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11 / The Urban Experience

Ruins of the White Temple and Ziggurat
Ruins of the White Temple and Ziggurat
Artist / Origin Unknown artist(s). Uruk, Mesopotamia
Region: West Asia
Date ca. 3200–3000 BCE
Material Brick
Dimensions H: 40 ft. (12 m.)
Location Warka (ancient Uruk), Iraq
Credit © Nik Wheeler/CORBIS

expert perspective

Marc Van De MieroopProfessor of Ancient Near Eastern History, Columbia University

Additional Resources

Aruz, Joan, ed. Art of the First Cities: The Third Millennium B.C. from the Mediterranean to the Indus. New York: Metropolitan Museum of Art, 2003.

Boehmer, Rainer M. “Uruk-Warka.” In The Oxford Encyclopedia of Archaeology in the Near East, vol. 5, 294–98. New York: Oxford University Press, 1997.

Department of Ancient Near Eastern Art. “Uruk: The First City.” In Heilbrunn Timeline of Art History. The Metropolitan Museum of Art Web site. http://www.metmuseum.org/toah/hd/uruk/hd_uruk.htm (October 2003).

Kostof, Spiro, Gregory Castillo, and Richard Tobias. A History of Architecture: Settings and Rituals. Oxford; New York: Oxford University Press, 1995.

Van de Mieroop, Marc. A History of the Ancient Near East, ca. 3000–320 B.C., 2nd ed. Malden, MA; Oxford: Blackwell Publishing, 2007.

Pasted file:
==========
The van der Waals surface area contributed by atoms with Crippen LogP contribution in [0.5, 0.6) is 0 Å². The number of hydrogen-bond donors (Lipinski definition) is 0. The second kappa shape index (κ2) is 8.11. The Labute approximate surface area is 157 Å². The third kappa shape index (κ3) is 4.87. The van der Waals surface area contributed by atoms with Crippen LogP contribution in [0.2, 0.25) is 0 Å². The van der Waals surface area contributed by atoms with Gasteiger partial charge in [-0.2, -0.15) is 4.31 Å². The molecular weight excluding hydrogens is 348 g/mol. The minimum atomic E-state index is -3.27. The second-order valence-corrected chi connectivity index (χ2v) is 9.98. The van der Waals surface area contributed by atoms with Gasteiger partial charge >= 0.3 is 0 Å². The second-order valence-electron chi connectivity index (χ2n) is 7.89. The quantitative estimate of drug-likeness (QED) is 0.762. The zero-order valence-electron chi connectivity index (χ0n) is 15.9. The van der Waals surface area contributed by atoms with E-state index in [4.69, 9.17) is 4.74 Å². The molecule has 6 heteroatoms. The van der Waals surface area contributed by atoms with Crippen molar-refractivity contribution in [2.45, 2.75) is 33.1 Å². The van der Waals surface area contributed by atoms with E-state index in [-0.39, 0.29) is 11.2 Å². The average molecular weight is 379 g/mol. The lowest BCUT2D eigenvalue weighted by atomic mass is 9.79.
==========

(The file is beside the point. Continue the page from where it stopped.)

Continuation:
Ruins of the White Temple and Ziggurat

» Unknown artist(s). Uruk, Mesopotamia

In the fourth millennium BCE, the world’s first urban revolution took place in southern Mesopotamia.

There, in the fertile valley that lay between the Tigris and the Euphrates rivers, the earliest cities arose. Uruk was the first of these.

By 3200 BCE, Uruk was a large, thriving settlement with a population of some 40,000 people. Freed by agricultural bounty to expend energy on non-essential activities, the civilization at Uruk established specialized fields of labor and introduced major cultural innovations, including the pictographs from which cuneiform writing later developed. Monumental architecture decorated with mosaics of painted clay cones also began to appear at this time.

Like other early cities, Uruk was associated with a particular deity, in its case Anu, the chief deity of the Sumerians and god of the sky. Across Mesopotamia, temples dedicated to these divine guardians often formed the center of the urban landscape. Although access to the temples was generally restricted, mountainous, stepped platforms called ziggurats made them available for all to see. The greatest of such structures was no doubt the one at Babylon, which is said to have stood 270 feet high and provided inspiration for the story of the Tower of Babel.

The remains in the photograph here were once the base for Uruk’s White Temple. Rising some forty feet above ground level, the ziggurat would have lifted the temple above the city’s fortification wall, supposedly constructed on the orders of Gilgamesh, the eponymous protagonist of the epic tale and legendary king of ancient Uruk (reigned ca. 2700 BCE). The grandeur of monuments like this one, as well as their ubiquity and centrality, suggests the profound role that religion played in the earliest urban experiences.

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